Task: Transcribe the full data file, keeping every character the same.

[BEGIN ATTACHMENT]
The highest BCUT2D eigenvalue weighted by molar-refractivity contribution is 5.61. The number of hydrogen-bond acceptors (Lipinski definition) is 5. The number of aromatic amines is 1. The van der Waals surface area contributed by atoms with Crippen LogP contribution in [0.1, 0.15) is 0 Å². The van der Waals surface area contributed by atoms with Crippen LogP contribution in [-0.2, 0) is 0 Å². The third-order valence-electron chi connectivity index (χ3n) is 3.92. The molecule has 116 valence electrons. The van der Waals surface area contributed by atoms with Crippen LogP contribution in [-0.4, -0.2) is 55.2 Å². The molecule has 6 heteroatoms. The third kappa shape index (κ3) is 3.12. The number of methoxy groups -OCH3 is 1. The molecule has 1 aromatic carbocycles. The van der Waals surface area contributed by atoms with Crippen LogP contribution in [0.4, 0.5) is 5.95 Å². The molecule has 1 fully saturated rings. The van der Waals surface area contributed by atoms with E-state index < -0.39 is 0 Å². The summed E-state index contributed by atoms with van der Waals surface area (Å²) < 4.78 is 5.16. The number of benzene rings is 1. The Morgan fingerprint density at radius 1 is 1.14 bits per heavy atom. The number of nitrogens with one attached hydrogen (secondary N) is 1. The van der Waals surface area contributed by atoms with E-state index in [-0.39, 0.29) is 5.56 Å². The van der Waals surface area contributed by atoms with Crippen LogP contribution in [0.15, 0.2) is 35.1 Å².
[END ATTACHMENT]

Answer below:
The highest BCUT2D eigenvalue weighted by molar-refractivity contribution is 5.61. The number of hydrogen-bond acceptors (Lipinski definition) is 5. The number of aromatic amines is 1. The van der Waals surface area contributed by atoms with Crippen LogP contribution in [0.1, 0.15) is 0 Å². The van der Waals surface area contributed by atoms with Crippen LogP contribution in [-0.2, 0) is 0 Å². The third-order valence-electron chi connectivity index (χ3n) is 3.92. The molecule has 116 valence electrons. The van der Waals surface area contributed by atoms with Crippen LogP contribution in [-0.4, -0.2) is 55.2 Å². The molecule has 6 heteroatoms. The third kappa shape index (κ3) is 3.12. The number of methoxy groups -OCH3 is 1. The molecule has 1 aromatic carbocycles. The van der Waals surface area contributed by atoms with Crippen LogP contribution in [0.4, 0.5) is 5.95 Å². The molecule has 1 fully saturated rings. The van der Waals surface area contributed by atoms with E-state index < -0.39 is 0 Å². The summed E-state index contributed by atoms with van der Waals surface area (Å²) < 4.78 is 5.16. The number of benzene rings is 1. The Morgan fingerprint density at radius 1 is 1.14 bits per heavy atom. The number of nitrogens with one attached hydrogen (secondary N) is 1. The van der Waals surface area contributed by atoms with E-state index in [-0.39, 0.29) is 5.56 Å². The van der Waals surface area contributed by atoms with Crippen LogP contribution in [0.15, 0.2) is 35.1 Å².